This portion of the CDT is almost entirely in the mountains and represents the northern end of the trail, the lowest elevation point is at Waterton Lake in Glacier National Park in Montana ( 4,200 feet).
- Glacier National Park
- Bob Marshall Wilderness
- Scapegoat Wilderness.
- Helena (Montana) Segment.
- Butte Segment.
- Anaconda-Pintler Wilderness.
- Big Hole Segment.
- Dillon Segment.
- Centennial Mountains
The trail skirts along the Montana and Idaho border and briefly enters Targhee National Forest in Idaho before passing into Yellowstone National Park
- Old Faithful Segment in Yellowstone National Park
- Teton Wilderness Segment partially in Grand Teton National Park
- Gros Ventre Segment.
- Bridger Wilderness Segment
- Sweetwater River Segment
- Great Divide Basin Segment
- Ferris Mountains Segment
- Sierra Madre Segment partially in the Huston Park Wilderness
The highest point along the trail is Grays Peak in Colorado at 14,270 feet.
- Mount Zirkel Wilderness Segment partially in the Mount Zirkel Wilderness.
- Rabbit Ears Range Segment
- Never Summer Range Segment
- Front Range Segment partially in Rocky Mountain National Park and the Indian Peaks Wilderness. A backcountry permit is required in Rocky Mountain National Park for any overnight trips. The permits can be obtained by writing to Rocky Mountain National Park, Backcountry Office, Estes Park, Colorado 80517-8397 or call 970-586-1242.
- Vasquez-Gore Segment through Silverthorne and Copper Mountain. Portions are in the Vasquez Peak, Ptarmigan Peak, and Eagles Nest Wilderness Areas
- Sawatch Range Segment partially in the Holy Cross, Mount Massive, and Collegiate Peaks Wilderness Areas
- Cochetopa Hills Segment partially in the La Garita Wilderness Area.
- San Juan Mountains Segment partially in Rio Grande and the Weminuche Wilderness Areas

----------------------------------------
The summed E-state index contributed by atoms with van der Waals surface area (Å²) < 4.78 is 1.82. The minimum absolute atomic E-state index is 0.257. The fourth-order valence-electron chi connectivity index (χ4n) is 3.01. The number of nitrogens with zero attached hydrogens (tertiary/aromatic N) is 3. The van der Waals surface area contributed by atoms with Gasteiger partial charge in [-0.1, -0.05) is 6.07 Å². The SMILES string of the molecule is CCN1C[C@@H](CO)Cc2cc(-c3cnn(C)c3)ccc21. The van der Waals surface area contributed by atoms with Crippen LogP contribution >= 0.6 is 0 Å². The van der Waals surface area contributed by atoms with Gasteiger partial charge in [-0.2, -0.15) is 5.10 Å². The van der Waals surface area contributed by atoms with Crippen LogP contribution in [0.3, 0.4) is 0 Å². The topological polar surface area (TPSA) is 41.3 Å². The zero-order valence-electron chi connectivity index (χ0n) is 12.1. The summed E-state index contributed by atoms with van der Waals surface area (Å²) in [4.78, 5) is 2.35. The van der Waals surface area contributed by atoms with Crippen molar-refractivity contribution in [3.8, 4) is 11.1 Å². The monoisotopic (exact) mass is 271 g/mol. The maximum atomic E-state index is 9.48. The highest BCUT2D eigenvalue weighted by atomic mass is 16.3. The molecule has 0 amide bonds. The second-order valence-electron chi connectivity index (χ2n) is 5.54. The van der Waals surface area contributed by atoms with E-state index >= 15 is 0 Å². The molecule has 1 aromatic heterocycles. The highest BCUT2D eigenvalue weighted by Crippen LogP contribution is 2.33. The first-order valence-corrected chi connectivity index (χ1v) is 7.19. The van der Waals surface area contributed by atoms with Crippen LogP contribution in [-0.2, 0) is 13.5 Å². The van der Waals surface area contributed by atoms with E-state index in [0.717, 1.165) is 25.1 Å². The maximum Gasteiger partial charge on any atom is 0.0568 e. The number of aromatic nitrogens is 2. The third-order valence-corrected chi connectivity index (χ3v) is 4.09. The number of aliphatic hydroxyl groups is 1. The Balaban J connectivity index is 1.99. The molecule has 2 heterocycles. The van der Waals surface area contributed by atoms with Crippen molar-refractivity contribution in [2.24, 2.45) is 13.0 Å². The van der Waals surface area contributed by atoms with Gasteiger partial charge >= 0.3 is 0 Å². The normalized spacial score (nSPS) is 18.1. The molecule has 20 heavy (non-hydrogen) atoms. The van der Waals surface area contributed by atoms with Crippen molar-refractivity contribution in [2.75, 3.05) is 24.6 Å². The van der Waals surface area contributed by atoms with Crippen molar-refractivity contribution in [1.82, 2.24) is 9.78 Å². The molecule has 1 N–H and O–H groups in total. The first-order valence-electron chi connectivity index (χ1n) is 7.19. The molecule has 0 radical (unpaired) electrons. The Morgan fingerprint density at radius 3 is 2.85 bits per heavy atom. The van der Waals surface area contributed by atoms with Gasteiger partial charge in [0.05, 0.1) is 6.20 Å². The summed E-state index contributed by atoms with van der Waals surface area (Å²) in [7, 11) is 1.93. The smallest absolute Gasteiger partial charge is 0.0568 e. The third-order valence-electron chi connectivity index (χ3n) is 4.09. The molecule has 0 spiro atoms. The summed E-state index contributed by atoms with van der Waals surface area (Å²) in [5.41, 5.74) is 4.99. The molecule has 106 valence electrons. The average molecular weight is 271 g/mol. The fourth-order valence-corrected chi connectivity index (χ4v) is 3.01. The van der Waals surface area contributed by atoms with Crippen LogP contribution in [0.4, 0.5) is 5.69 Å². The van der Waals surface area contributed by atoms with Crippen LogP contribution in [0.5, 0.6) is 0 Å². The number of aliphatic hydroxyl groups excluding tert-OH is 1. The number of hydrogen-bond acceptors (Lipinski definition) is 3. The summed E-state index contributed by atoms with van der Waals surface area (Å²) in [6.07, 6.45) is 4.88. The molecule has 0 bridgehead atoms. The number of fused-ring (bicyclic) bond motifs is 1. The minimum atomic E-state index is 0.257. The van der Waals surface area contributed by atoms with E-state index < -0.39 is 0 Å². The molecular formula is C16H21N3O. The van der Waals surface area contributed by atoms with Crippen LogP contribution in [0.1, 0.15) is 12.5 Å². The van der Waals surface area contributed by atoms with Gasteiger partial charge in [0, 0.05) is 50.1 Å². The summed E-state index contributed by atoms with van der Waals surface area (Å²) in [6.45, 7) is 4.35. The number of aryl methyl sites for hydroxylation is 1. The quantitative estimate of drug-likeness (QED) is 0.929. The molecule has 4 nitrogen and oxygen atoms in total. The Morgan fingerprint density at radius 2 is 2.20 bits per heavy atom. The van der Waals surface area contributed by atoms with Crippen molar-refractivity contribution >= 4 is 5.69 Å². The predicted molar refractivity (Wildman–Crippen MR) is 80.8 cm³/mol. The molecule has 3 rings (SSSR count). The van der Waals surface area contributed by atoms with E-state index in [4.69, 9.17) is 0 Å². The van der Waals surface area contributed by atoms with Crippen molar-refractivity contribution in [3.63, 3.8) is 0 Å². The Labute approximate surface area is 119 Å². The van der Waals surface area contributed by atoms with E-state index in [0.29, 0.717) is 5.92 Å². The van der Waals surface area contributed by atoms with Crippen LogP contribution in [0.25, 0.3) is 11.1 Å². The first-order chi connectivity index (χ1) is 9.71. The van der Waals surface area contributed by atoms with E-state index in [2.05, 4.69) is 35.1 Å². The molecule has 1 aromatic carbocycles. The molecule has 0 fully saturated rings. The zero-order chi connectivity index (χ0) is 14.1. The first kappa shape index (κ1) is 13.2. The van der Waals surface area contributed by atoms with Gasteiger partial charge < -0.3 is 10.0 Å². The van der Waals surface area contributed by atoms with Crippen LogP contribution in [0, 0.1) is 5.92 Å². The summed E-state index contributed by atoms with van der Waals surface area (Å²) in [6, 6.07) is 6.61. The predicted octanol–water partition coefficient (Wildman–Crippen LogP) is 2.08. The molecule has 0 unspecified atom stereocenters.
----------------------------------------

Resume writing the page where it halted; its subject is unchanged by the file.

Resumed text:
- South San Juan Segment partially in the South San Juan Wilderness Area
- Animas Valley and Playas Valley's
- Carson National Forest
- Chama River Canyon Wilderness
- Cibola National Forest
- Cumbres Pass
- El Malpaís National Monument
- Gila National Forest
- Pie Town
- San Pedro Parks Wilderness
The trail traverses through some of the most extreme wilderness in the continental USA. Trail users should be prepared for any emergency and accordingly plan ahead. It is best to be familiar with outdoor travel by reading about the area you may be traveling in and learn about potential hazards. Basic understanding of how to prevent hypothermia and heat exhaustion or how to avoid and treat poisonous plants and animals among other potentially life threatening situations can help to ensure that your time on the CDT will be rewarding. Trail users are cautioned to expect encounters with rattlesnakes, and be mindful of the presence of wolves and bears. Always letting others know where you are going and when you plan to return is a basic premise when traveling in remote areas. More detailed general safety tips can be found in the Wilderness backpacking section.
There's no reason to fear the mountains, as long as you approach them with proper respect and preparation. As with anywhere else, recklessness and a lack of forethought can get you into trouble, especially in areas with vast and remote back country.